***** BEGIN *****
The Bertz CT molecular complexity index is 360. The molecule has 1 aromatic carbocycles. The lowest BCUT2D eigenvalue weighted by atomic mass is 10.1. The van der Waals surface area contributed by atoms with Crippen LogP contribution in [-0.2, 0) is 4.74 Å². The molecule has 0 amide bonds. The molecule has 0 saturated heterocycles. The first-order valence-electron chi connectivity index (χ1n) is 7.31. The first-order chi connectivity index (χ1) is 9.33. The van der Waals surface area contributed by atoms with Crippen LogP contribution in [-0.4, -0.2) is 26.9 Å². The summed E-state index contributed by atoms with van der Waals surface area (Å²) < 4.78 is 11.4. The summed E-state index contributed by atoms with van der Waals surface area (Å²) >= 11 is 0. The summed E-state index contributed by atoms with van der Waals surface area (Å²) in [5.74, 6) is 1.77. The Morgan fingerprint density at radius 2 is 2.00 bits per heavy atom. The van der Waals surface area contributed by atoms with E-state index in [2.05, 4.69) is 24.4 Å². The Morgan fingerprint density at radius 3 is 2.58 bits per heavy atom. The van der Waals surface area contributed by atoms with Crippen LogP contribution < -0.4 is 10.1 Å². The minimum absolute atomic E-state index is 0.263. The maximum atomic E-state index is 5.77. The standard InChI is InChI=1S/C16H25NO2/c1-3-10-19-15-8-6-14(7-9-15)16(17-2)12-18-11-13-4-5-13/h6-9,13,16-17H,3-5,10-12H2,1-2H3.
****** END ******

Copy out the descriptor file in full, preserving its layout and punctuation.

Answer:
The Bertz CT molecular complexity index is 360. The molecule has 1 aromatic carbocycles. The lowest BCUT2D eigenvalue weighted by atomic mass is 10.1. The van der Waals surface area contributed by atoms with Crippen LogP contribution in [-0.2, 0) is 4.74 Å². The molecule has 0 amide bonds. The molecule has 0 saturated heterocycles. The first-order valence-electron chi connectivity index (χ1n) is 7.31. The first-order chi connectivity index (χ1) is 9.33. The van der Waals surface area contributed by atoms with Crippen LogP contribution in [-0.4, -0.2) is 26.9 Å². The summed E-state index contributed by atoms with van der Waals surface area (Å²) < 4.78 is 11.4. The summed E-state index contributed by atoms with van der Waals surface area (Å²) >= 11 is 0. The summed E-state index contributed by atoms with van der Waals surface area (Å²) in [5.74, 6) is 1.77. The Morgan fingerprint density at radius 2 is 2.00 bits per heavy atom. The van der Waals surface area contributed by atoms with E-state index in [2.05, 4.69) is 24.4 Å². The Morgan fingerprint density at radius 3 is 2.58 bits per heavy atom. The van der Waals surface area contributed by atoms with Crippen LogP contribution < -0.4 is 10.1 Å². The minimum absolute atomic E-state index is 0.263. The maximum atomic E-state index is 5.77. The standard InChI is InChI=1S/C16H25NO2/c1-3-10-19-15-8-6-14(7-9-15)16(17-2)12-18-11-13-4-5-13/h6-9,13,16-17H,3-5,10-12H2,1-2H3.